Industrial property rights concern creations that play an economic role in production and distribution processes, and may be protected by patents, plant variety rights or design rights. Moreover, industrial property rights can also apply to distinctive signs such as trademarks or geographical indications. Even though trade names and legal names are not intellectual property rights as such, they also benefit from certain kinds of protection. Most industrial property rights are obtained through a formal procedure, most often comprising registration requirements.
Literary and artistic property comprises copyrights and related rights (eg, photographs, music, literary works, etc). Furthermore, literary and artistic property rights also protect rather technical creations, such as software, databases and topographies and electronic chips. Copyrights and related rights automatically come into effect at the time of creation.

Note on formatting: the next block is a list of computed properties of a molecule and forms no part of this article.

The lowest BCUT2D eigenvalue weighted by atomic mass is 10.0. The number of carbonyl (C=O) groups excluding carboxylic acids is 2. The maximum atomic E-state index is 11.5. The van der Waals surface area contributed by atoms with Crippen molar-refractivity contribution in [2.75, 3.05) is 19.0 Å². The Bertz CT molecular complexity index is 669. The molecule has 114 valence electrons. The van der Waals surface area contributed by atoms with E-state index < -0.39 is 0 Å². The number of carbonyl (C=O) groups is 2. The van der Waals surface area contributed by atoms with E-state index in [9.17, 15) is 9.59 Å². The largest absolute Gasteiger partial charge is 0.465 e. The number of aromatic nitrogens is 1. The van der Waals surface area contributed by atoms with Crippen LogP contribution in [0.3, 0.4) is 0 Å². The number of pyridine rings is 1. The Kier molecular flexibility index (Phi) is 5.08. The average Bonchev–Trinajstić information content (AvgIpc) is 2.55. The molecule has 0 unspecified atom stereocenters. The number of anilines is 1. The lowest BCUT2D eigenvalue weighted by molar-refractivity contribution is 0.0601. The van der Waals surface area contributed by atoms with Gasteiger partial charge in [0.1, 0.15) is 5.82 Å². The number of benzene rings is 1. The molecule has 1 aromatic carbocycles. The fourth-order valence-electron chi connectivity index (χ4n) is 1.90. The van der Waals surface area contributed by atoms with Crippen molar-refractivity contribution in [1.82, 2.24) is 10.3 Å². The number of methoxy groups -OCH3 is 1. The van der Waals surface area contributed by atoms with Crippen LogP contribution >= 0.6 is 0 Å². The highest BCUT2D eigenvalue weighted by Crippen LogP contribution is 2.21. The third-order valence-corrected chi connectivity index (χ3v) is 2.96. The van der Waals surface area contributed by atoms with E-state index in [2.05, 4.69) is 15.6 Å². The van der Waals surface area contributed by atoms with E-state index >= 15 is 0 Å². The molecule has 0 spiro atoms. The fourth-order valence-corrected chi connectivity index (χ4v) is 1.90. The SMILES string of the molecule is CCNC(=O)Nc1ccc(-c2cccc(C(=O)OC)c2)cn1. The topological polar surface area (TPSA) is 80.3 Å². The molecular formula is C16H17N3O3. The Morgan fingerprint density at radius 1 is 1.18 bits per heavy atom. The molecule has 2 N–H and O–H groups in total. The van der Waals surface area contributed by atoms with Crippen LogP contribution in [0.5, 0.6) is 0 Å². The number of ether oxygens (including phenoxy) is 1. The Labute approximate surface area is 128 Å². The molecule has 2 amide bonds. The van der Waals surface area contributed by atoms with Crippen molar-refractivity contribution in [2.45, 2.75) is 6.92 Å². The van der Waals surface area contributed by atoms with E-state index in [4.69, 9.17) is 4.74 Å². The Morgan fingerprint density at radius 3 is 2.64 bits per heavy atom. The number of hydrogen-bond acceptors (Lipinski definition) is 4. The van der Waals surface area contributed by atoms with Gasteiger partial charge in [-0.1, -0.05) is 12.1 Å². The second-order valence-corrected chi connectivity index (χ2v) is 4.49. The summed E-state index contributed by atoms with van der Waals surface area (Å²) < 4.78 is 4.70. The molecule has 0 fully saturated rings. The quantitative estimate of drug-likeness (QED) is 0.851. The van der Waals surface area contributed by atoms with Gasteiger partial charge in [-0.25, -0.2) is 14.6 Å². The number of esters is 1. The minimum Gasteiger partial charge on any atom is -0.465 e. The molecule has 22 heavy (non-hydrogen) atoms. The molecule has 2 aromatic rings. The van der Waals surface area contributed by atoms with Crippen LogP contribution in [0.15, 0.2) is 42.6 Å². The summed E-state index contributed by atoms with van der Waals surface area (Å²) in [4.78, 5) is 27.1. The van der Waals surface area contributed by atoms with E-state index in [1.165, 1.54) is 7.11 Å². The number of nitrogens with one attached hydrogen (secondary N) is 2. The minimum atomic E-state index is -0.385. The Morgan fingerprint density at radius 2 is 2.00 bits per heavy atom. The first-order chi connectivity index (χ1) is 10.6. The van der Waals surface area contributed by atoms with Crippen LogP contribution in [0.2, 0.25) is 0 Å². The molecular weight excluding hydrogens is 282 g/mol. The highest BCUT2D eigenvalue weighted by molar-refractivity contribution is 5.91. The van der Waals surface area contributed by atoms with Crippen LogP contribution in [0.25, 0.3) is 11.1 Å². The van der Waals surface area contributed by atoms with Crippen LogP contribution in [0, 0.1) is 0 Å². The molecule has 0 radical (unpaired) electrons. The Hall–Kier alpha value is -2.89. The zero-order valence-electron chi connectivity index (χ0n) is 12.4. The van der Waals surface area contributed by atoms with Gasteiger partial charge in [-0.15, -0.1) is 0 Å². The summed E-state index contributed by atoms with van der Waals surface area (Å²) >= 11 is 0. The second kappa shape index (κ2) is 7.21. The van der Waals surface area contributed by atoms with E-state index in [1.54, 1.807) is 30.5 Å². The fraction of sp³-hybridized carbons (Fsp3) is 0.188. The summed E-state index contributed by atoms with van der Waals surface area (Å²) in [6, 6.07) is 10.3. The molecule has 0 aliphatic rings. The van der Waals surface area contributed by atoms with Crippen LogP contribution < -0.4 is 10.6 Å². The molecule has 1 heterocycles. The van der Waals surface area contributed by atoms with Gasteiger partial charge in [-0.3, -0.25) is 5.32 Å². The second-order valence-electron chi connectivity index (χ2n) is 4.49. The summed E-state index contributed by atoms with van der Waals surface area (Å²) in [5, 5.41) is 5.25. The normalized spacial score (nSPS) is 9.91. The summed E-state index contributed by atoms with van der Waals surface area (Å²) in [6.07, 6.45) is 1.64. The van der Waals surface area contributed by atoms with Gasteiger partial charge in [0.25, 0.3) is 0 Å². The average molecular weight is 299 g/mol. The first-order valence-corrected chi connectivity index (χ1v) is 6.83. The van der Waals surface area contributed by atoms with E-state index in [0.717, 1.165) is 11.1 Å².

It must be noted that know-how as such is not covered by specific legal protections and, as simple ideas, may generally be protected by confidentially clauses or non-disclosure agreements (see question 12).
Infringement of one’s intellectual property rights can be countered through various ways: a complaint can be filed with the Federal Department of Economy or summary proceedings can be initiated to stop such infringement, among others.
In Belgian distribution and agency practice, technology-transfer agreements and, more specifically, the licensing of know-how, is common. Such agreements are regulated by, among others, the Commission Regulation (EU) No. 316/2014 of 21 March 2014 on the application of article 101(3) TFEU to categories of technology-transfer agreements.
What consumer protection laws are relevant to a supplier or distributor?
The most notable pieces of legislation that have to be taken into account by the supplier or distributor are Book VI of the Belgian Code of Economic Law on Trade Practices and Consumer Protection and sections 1649-bis to 1649-octies of the Belgian Civil Code on Consumer Sales.